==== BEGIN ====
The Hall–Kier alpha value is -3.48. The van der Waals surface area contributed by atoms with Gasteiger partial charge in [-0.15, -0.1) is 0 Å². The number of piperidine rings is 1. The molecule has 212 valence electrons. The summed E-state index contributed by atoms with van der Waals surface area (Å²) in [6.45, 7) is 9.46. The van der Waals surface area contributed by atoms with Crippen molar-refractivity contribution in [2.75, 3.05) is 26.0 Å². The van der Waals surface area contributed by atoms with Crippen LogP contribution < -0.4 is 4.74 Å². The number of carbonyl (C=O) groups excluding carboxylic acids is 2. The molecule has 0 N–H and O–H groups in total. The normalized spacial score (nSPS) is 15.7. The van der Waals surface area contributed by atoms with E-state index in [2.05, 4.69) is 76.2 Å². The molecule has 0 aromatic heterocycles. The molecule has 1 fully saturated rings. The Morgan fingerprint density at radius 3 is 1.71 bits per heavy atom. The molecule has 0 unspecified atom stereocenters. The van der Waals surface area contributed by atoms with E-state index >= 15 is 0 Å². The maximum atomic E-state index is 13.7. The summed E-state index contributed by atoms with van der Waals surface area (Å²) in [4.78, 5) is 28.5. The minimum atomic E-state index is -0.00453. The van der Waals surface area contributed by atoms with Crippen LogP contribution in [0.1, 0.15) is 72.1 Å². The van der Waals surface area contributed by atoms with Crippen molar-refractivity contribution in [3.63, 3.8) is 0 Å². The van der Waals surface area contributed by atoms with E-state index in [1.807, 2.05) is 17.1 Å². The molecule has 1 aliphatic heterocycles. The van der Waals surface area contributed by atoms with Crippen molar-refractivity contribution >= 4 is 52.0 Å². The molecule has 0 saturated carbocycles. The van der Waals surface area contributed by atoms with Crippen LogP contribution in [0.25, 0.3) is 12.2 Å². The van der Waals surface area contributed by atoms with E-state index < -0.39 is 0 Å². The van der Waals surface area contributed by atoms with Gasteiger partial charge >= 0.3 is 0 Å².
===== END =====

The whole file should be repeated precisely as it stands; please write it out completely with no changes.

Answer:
The Hall–Kier alpha value is -3.48. The van der Waals surface area contributed by atoms with Gasteiger partial charge in [-0.15, -0.1) is 0 Å². The number of piperidine rings is 1. The molecule has 212 valence electrons. The summed E-state index contributed by atoms with van der Waals surface area (Å²) in [6.45, 7) is 9.46. The van der Waals surface area contributed by atoms with Crippen molar-refractivity contribution in [2.75, 3.05) is 26.0 Å². The van der Waals surface area contributed by atoms with Crippen LogP contribution < -0.4 is 4.74 Å². The number of carbonyl (C=O) groups excluding carboxylic acids is 2. The molecule has 0 N–H and O–H groups in total. The normalized spacial score (nSPS) is 15.7. The van der Waals surface area contributed by atoms with E-state index in [2.05, 4.69) is 76.2 Å². The molecule has 0 aromatic heterocycles. The molecule has 1 fully saturated rings. The Morgan fingerprint density at radius 3 is 1.71 bits per heavy atom. The molecule has 0 unspecified atom stereocenters. The van der Waals surface area contributed by atoms with E-state index >= 15 is 0 Å². The maximum atomic E-state index is 13.7. The summed E-state index contributed by atoms with van der Waals surface area (Å²) in [4.78, 5) is 28.5. The minimum atomic E-state index is -0.00453. The van der Waals surface area contributed by atoms with Crippen LogP contribution in [0.1, 0.15) is 72.1 Å². The van der Waals surface area contributed by atoms with Crippen molar-refractivity contribution in [3.63, 3.8) is 0 Å². The van der Waals surface area contributed by atoms with E-state index in [1.807, 2.05) is 17.1 Å². The molecule has 1 aliphatic heterocycles. The van der Waals surface area contributed by atoms with Crippen molar-refractivity contribution >= 4 is 52.0 Å². The molecule has 0 saturated carbocycles. The van der Waals surface area contributed by atoms with Crippen LogP contribution in [0.25, 0.3) is 12.2 Å². The van der Waals surface area contributed by atoms with E-state index < -0.39 is 0 Å². The van der Waals surface area contributed by atoms with Gasteiger partial charge >= 0.3 is 0 Å².